Originally bred as gundogs, the gregarious and amiable golden retriever is one of today’s most popular breeds. Their tolerance, loyalty, and love of children make them fabulous family pets, and their intelligence and trainability also make them ideally suited to therapy and assistance dog roles as well as being superstars in agility and competitive obedience.

  • Height: up to 61 cm (at the shoulder).
  • Temperament: friendly, loving, ‘live-to-please’ family pet.
  • Maintenance: medium to high.
  • Lifespan: 10 to 12 years


Originally bred in Great Britain, the ancestry of today’s gundogs can be traced back to the days of hunting game with bows and arrows. Dogs were hunting companions, and by the 19th century, improvements in guns meant that game had to be retrieved from much greater distances. Golden retrievers fulfilled this role, working effectively over a wide range of terrain, and boldly entering water to obtain shot waterfowl. Bred to work on a one-to-one basis with their handler, it is not surprising that this group of dogs has also become popular amongst pet-seekers.

Developed in Scotland from the 1860s by Sir Dudley Majoribanks, goldens started with a yellow puppy from a litter of black retrievers crossed with a now extinct breed known as the Tweed water spaniel. The resulting breed was first shown in 1906, entered in the ‘any other colour’ retriever category, but became a recognised breed within a few years. By the 1920s and 30s, golden retrievers were growing in popularity in North America, and different lines were being bred for field trials, working, assistance dogs, and showing. In the show lines, American dogs are darker than British dogs.


Size and Appearance

A muscular, medium to large-sized dog with a lustrous coat of gold, the golden retriever has hallmark friendly and intelligent eyes set in a broad head with a straight muzzle and short ears. The feathers of the coat add to the breed’s smooth appearance in motion, and golden retriever fanciers describe the high-held feathery tail as having a “merry action.” The coat colours range from cream to golden, including shades of light gold and dark gold


Golden retrievers are friendly, confident, intelligent, and trustworthy characters. Always eager to please, they are renowned for their kind, calm nature, but their natural exuberance can make them boisterous, meaning they can easily accidentally knock over small children.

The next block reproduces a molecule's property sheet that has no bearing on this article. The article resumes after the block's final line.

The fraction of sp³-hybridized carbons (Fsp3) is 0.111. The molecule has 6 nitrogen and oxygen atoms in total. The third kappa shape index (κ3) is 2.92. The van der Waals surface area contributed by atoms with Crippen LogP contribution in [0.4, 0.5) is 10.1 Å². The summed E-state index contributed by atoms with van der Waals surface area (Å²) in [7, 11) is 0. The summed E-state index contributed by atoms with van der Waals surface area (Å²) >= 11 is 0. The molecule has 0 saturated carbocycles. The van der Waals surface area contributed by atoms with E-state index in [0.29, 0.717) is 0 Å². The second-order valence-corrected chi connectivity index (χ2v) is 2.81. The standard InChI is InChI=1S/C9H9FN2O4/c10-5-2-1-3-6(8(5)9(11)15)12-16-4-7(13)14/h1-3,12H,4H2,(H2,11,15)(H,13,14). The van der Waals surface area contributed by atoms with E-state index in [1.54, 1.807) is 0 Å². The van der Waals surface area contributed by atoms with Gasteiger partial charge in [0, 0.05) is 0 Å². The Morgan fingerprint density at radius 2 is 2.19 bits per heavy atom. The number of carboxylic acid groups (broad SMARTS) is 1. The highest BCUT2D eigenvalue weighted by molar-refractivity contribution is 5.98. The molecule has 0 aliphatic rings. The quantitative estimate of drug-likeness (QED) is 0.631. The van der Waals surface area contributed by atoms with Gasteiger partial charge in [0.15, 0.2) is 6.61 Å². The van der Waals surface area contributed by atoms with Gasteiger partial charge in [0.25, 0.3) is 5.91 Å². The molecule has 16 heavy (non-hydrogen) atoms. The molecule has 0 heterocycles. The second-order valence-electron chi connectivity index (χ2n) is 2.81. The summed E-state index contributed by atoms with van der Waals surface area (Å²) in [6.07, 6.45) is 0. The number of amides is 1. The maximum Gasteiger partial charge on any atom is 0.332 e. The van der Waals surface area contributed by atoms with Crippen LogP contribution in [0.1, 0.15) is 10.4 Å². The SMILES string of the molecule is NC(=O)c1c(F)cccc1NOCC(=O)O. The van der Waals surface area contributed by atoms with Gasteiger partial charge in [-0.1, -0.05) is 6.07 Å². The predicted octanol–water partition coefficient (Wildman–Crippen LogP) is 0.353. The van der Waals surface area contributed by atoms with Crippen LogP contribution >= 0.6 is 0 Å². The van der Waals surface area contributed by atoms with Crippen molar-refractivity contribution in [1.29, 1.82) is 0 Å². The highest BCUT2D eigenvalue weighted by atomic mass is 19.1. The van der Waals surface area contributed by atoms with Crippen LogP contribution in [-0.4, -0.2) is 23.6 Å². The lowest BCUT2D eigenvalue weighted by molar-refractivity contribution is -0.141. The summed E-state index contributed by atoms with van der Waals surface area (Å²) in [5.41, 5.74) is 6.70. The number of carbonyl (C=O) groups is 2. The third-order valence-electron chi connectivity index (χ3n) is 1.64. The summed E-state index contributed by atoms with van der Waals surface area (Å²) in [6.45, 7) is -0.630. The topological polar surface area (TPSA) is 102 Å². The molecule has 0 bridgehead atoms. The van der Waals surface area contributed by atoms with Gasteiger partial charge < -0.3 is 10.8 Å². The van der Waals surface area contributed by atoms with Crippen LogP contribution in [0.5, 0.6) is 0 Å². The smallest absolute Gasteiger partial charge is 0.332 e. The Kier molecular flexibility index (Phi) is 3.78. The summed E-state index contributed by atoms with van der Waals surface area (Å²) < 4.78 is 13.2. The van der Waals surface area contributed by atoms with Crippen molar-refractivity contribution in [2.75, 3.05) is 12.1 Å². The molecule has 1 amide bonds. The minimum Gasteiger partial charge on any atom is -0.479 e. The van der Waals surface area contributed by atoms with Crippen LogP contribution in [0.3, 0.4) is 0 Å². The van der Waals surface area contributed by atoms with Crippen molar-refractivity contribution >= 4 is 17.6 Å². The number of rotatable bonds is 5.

Bred to work, they are reliable companions in hunting and field work, also excelling in search and rescue and as guides for the blind. However, they have a boundless love for life and make great family pets, thriving on having a “job” to do such as fetching the newspaper or escorting the children to school. 



Intelligent and gentle by nature, golden retrievers are hard-wired to please their owner, but training from an early age is needed to make the most of their genial disposition. They are outgoing characters, making them easy to train, but they are also lively and can be boisterous. Although a superb family dog, a golden retriever is not a watchdog. They are protective and loyal, but a visiting stranger is more likely to be greeted with a wagging tail rather than a bark.    

Comparatively slow to mature, many golden retrievers maintain a puppyish attitude to life into older age. This can be fun and endearing, but it can also mean getting used to having a playful companion under your feet wherever you go. As capable retrievers out in the field, they are naturally “mouthy” and need to be encouraged to carry appropriate items around to prevent them from putting everything in their mouth. Soft toys, newspapers, or even an old sock make good options.

Due to rapid bone growth and a susceptibility to bone and joint disorders between the ages of four and seven months, golden retriever puppies must avoid playing on hard surfaces. Training and playing on soft surfaces such as grass is recommended until the joints have fully formed at the age of two years.


Overall, golden retrievers are a healthy breed, but they can be prone to joint issues and could be affected by a range of conditions, including:

Interesting Golden Retriever Facts

  • ● Bred to retrieve waterfowl for hunters, golden retrievers love to swim, and they even have webbed toes.
  • ● Their keen sense of smell and ability to locate fallen birds makes golden retrievers ideally suited to search and rescue work.
  • ● Only Border collies, poodles, and German shepherds are considered smarter than golden retrievers.
  • ● Known for their kind nature, golden retrievers have been known to befriend and care for other animals, including ducks and cats.
  • ● Golden retrievers have been in residence in the Whitehouse as the pets of President Ford and President Reagan.
  • ● The first image to be uploaded on Instagram (2010) was a photo of a golden retriever.
  • ● An Australian golden retriever named Charlie holds the record for the loudest bark (113.1 decibels).